By Julie Wittes Schlack
In their 2016 book, Democracy for Realists, political scientists Christopher Achen and Larry Bartels assemble compelling evidence to support their central premise that “even the most informed voters typically make choices not on the basis of policy preferences or ideology, but on the basis of who they are — their social identities.”
That’s why in recent months, C Space has been trying to understand not just the rational, but the social and emotional drivers that led to the stunning victory of Donald Trump and may yet defy predictions of a Conservative victory in the UK. While we have and will continue to explore voters’ conscious beliefs and aspirations, we also recognize that humans are still hard-wired as social animals, perpetually cognizant of who lies within and outside of our tribe. We hope that through this work we’ll be able to develop a clear, relevant point of view on how belief in a party, person, or brand strengthens or fractures – a “Belief => Disillusion” curve – that will have implications for businesses as well as government.
But if our social and political discourse is to improve and generate positive change, we must first understand where and how people define these affiliations. To that end, we created a series of media galleries – in the US-based Hatch community and in the UK based Speak Up Britain online community – in which we asked people to post images and descriptions of people who thought like themselves, people who supported their political opponent, and – in the most telling exercise – pictures that depicted how they thought the opposition perceived them.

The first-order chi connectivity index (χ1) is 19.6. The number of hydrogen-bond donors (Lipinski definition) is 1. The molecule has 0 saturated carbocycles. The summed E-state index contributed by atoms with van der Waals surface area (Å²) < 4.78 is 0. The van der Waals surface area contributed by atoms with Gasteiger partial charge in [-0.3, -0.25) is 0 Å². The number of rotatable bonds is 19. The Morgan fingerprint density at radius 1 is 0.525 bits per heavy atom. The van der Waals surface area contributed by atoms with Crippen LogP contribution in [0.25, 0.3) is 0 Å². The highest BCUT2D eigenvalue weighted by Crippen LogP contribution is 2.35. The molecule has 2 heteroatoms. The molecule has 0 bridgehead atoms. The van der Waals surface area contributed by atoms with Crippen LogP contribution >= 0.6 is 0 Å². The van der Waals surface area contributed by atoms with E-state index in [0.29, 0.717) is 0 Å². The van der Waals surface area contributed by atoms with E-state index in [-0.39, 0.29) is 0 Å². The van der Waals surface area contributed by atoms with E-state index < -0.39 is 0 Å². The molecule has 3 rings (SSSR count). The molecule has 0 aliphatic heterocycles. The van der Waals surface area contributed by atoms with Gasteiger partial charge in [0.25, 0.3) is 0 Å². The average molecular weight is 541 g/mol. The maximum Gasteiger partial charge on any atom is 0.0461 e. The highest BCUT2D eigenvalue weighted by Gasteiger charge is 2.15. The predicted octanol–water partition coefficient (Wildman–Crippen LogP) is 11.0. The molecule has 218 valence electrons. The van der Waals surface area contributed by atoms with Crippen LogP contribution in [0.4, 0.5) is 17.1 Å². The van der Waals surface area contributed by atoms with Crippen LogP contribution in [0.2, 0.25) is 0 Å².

The many images we received tell a story of two nations, both divided, but with noticeable differences in both the degree of polarization and the targets of each side’s ire. And from the perspective of this Canadian-born, naturalized American citizen, the stereotypes of the Brits hold up: You are generally more courteous and cordial in your disputes than are we Yanks.
In the US exercise, the differences between Liberal and Conservative, Republican and Democrat, Progressive and Authoritarian were stereotyped and extreme, featuring pictures of Klansmen and tree huggers, gun-toting toothless hillbillies and cockroaches, of giant Sumo wrestlers facing off against scrawny weaklings. But if these images were stereotypes, the pictures that people posted of “the other” were flat-out vicious, even more extreme in their vitriol and rage than those depicting how the other side saw them:
The pictures submitted by UK participants featured some similar themes.
Labour and Liberal Democrat supporters assumed that others perceived people who thought like them as stoned hippies, lazy deadbeats (“flat scroungers that keep whippets and have large flat screen TVs in every room visiting the bingo every day”) or, as in one woman’s colourful description, “an old school, working class harridan.”